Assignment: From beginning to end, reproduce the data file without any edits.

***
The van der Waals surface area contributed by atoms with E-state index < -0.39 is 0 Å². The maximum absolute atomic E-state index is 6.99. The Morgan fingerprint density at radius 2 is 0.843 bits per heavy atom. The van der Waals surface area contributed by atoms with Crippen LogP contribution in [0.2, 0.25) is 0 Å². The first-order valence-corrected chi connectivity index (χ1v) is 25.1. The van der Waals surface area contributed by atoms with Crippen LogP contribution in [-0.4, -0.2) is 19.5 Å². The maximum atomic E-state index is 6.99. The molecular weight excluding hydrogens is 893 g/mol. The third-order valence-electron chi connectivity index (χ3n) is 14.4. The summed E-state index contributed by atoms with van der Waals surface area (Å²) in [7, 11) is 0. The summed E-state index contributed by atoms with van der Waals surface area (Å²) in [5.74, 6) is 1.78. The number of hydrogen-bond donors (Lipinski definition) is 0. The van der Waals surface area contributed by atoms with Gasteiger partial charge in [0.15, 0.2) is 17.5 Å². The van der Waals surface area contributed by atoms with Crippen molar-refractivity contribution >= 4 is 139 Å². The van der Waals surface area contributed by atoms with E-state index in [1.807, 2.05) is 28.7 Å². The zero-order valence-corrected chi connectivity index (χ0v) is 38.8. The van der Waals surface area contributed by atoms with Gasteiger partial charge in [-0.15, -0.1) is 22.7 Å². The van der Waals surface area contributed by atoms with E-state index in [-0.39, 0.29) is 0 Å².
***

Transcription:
The van der Waals surface area contributed by atoms with E-state index < -0.39 is 0 Å². The maximum absolute atomic E-state index is 6.99. The Morgan fingerprint density at radius 2 is 0.843 bits per heavy atom. The van der Waals surface area contributed by atoms with Crippen LogP contribution in [0.2, 0.25) is 0 Å². The first-order valence-corrected chi connectivity index (χ1v) is 25.1. The van der Waals surface area contributed by atoms with Crippen LogP contribution in [-0.4, -0.2) is 19.5 Å². The maximum atomic E-state index is 6.99. The molecular weight excluding hydrogens is 893 g/mol. The third-order valence-electron chi connectivity index (χ3n) is 14.4. The summed E-state index contributed by atoms with van der Waals surface area (Å²) in [7, 11) is 0. The summed E-state index contributed by atoms with van der Waals surface area (Å²) in [5.74, 6) is 1.78. The number of hydrogen-bond donors (Lipinski definition) is 0. The van der Waals surface area contributed by atoms with Gasteiger partial charge in [0.15, 0.2) is 17.5 Å². The van der Waals surface area contributed by atoms with Crippen molar-refractivity contribution >= 4 is 139 Å². The van der Waals surface area contributed by atoms with E-state index in [1.807, 2.05) is 28.7 Å². The zero-order valence-corrected chi connectivity index (χ0v) is 38.8. The van der Waals surface area contributed by atoms with Gasteiger partial charge in [-0.15, -0.1) is 22.7 Å². The van der Waals surface area contributed by atoms with E-state index in [-0.39, 0.29) is 0 Å².